New Study Ties Processed Foods To ADHD in 78% of Children
According to a new study, just published in Lancet Journal, a diet free of processed foods significantly reduces the symptoms of ADHD in 78% of 4-8 year old children. This 5-week study involving 100 subjects found that 63% of them experienced a relapse in ADHD symptoms upon re-introduction of problem foods into the diet.
This randomized crossover study was titled the Impact of Nutrition on Children with ADHD (INCA). Patients in the Netherlands and Belgium were enrolled via announcements in medical health centres and through media announcements. In the open-label phase (or first phase), children aged 4—8 years, who were diagnosed with ADHD, were randomly assigned to either 5 weeks of a restricted elimination diet (diet group) or to instructions for a healthy diet (control group). 
In the second phase, those children who responded positively (with an improvement of at least 40% on the ADHD rating scale) proceeded into the second phase, with a 4-week double-blind crossover food challenge, in which they were exposed to either a high-IgG or low-IgG food diet (classified on the basis of every child’s individual IgG blood test results).
Traditionally, food allergies have been defined as allergic reactions to specific foods which produce a Type I allergic reaction involving IgE (Immunoglobulin E) antibodies. An antibody is a protein used by the immune system to identify and neutralize foreign objects like bacteria and viruses. Actual IgE food allergies are somewhat uncommon, with estimates that 4% of the population have food-based allergic disorders. The most common food allergy triggers are the proteins in cow’s milk, eggs, peanuts, wheat, soy, fish, shellfish and tree nuts. IgE allergic reactions to foods can occur within minutes or a few hours after the food is eaten and may lead to many different symptoms including hives, swelling around the mouth, asthma, diarrhea, vomiting, eczema and even life threatening anaphylaxis (which is a severe adverse reaction involving the major body systems).
An alternative theory regarding food allergies is that another, more subtle form of food allergy exists. This type of food allergy (sometimes also referred to as a food sensitivity), is said to involve IgG (Immunoglobulin G) antibodies, and is believed to be measurable by an IgG ELISA/EIA Food Allergy Test. This IgG allergy theory tends to be supported more by naturopathic medicine than by traditional allergists and immunologists.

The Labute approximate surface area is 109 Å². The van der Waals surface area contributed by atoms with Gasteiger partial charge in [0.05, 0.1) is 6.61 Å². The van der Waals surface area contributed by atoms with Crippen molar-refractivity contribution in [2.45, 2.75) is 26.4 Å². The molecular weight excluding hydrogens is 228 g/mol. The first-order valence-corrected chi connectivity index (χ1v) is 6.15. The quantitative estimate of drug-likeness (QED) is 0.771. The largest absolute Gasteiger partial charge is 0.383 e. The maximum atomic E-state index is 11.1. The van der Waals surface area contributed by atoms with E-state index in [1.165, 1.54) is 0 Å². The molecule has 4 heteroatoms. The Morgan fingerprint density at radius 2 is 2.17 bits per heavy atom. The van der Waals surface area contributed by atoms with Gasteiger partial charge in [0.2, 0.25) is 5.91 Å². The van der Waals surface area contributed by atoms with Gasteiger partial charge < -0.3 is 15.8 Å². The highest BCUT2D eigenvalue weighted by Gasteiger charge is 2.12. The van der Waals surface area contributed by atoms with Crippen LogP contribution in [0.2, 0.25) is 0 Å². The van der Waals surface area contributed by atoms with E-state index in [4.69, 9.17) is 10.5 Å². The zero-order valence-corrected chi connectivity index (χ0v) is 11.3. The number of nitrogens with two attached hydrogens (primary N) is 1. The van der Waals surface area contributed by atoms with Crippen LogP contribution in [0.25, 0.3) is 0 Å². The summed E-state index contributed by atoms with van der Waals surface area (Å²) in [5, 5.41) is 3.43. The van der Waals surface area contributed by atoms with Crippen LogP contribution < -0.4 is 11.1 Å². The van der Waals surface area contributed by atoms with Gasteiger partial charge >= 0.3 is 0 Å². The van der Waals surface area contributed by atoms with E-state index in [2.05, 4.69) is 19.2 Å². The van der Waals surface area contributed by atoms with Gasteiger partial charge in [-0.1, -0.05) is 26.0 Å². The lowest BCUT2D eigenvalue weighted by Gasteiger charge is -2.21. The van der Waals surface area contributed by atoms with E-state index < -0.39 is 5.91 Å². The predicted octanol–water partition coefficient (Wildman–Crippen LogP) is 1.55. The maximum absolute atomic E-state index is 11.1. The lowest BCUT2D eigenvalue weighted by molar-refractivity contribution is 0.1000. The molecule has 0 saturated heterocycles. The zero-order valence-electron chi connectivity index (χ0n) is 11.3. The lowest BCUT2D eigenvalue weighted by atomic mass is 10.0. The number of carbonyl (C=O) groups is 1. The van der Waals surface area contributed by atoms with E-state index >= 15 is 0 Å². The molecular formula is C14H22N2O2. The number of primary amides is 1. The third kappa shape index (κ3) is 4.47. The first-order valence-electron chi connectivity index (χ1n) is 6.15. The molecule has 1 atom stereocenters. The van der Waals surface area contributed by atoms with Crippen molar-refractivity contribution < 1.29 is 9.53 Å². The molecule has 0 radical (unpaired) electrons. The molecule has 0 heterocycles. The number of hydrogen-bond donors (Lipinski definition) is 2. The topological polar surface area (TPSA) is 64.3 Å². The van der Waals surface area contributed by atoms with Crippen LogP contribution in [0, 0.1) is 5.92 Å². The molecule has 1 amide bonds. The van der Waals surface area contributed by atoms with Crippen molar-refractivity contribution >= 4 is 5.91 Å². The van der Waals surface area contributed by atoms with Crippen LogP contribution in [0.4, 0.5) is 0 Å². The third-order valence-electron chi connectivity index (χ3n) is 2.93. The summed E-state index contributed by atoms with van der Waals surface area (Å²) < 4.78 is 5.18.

According to the IgG food allergy theory, IgG antibodies are associated with non-atopic or “delayed” food reactions that can worsen or contribute to many different health problems. These reactions are more difficult to notice since they can occur hours or even days after consumption of an offending food. Often the offenders are frequently eaten foods that are hard to avoid, such as milk, corn, and wheat. These “hidden” food allergies are said to affect as many as 60% of the population, and are believed to contribute to a variety of disorders, including ADD/ADHD, migraines, Rheumatoid Arthritis etc. 
This is one of the most interesting aspects of the study, because these researchers actually tracked the children’s IgG levels, from before the study began, then again following the first phase, and once more after the IgG-based food challenges (the 2nd phase).
In the second, or challenge phase, following introduction of either high-IgG or low-IgG foods, relapse of ADHD symptoms were observed in 19 of 30 (63%) children, independent of the IgG blood levels.
The authors concluded that strictly supervised restricted elimination diets are a valuable instrument to assess whether ADHD is induced by food, however prescribing diets on the basis of IgG blood tests should be discouraged.
These findings agree well with previous studies that revealed that poor diet is strongly associated with ADHD, particularly when children are exposed to foods high in preservatives and food colorings, better known as processed food or junk food .
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- Effects of a Restricted Elimination Diet on the Behaviour of Children With Attention-deficit Hyperactivity Disorder (INCA study): A Randomised Controlled Trial
The Lancet 2011 (Feb 4); 377 (9764): 494–503
- IgG food allergies – are they real?